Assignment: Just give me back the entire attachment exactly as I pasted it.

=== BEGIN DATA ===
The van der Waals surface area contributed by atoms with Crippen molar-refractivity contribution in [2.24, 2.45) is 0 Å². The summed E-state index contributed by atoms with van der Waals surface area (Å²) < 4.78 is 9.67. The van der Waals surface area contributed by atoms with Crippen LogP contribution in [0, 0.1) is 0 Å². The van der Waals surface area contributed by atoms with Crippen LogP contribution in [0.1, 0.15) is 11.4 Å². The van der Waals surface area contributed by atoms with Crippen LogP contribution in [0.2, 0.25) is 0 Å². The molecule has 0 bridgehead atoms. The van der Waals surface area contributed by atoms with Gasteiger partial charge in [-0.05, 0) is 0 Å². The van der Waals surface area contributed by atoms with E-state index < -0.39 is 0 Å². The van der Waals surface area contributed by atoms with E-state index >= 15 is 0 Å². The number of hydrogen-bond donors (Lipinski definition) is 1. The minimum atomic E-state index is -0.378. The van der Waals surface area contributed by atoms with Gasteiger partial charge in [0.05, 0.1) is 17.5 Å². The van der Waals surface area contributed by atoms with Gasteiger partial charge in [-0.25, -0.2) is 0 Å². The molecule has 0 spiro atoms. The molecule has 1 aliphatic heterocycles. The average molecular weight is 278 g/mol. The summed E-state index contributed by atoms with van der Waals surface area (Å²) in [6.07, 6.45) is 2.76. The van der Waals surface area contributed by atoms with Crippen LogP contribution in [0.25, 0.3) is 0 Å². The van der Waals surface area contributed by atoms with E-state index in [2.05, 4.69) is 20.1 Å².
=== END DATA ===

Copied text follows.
The van der Waals surface area contributed by atoms with Crippen molar-refractivity contribution in [2.24, 2.45) is 0 Å². The summed E-state index contributed by atoms with van der Waals surface area (Å²) < 4.78 is 9.67. The van der Waals surface area contributed by atoms with Crippen LogP contribution in [0, 0.1) is 0 Å². The van der Waals surface area contributed by atoms with Crippen LogP contribution in [0.1, 0.15) is 11.4 Å². The van der Waals surface area contributed by atoms with Crippen LogP contribution in [0.2, 0.25) is 0 Å². The molecule has 0 bridgehead atoms. The van der Waals surface area contributed by atoms with Gasteiger partial charge in [-0.05, 0) is 0 Å². The van der Waals surface area contributed by atoms with E-state index < -0.39 is 0 Å². The van der Waals surface area contributed by atoms with E-state index >= 15 is 0 Å². The number of hydrogen-bond donors (Lipinski definition) is 1. The minimum atomic E-state index is -0.378. The van der Waals surface area contributed by atoms with Gasteiger partial charge in [0.05, 0.1) is 17.5 Å². The van der Waals surface area contributed by atoms with Gasteiger partial charge in [-0.25, -0.2) is 0 Å². The molecule has 0 spiro atoms. The molecule has 1 aliphatic heterocycles. The average molecular weight is 278 g/mol. The summed E-state index contributed by atoms with van der Waals surface area (Å²) in [6.07, 6.45) is 2.76. The van der Waals surface area contributed by atoms with Crippen LogP contribution in [0.25, 0.3) is 0 Å². The van der Waals surface area contributed by atoms with E-state index in [2.05, 4.69) is 20.1 Å².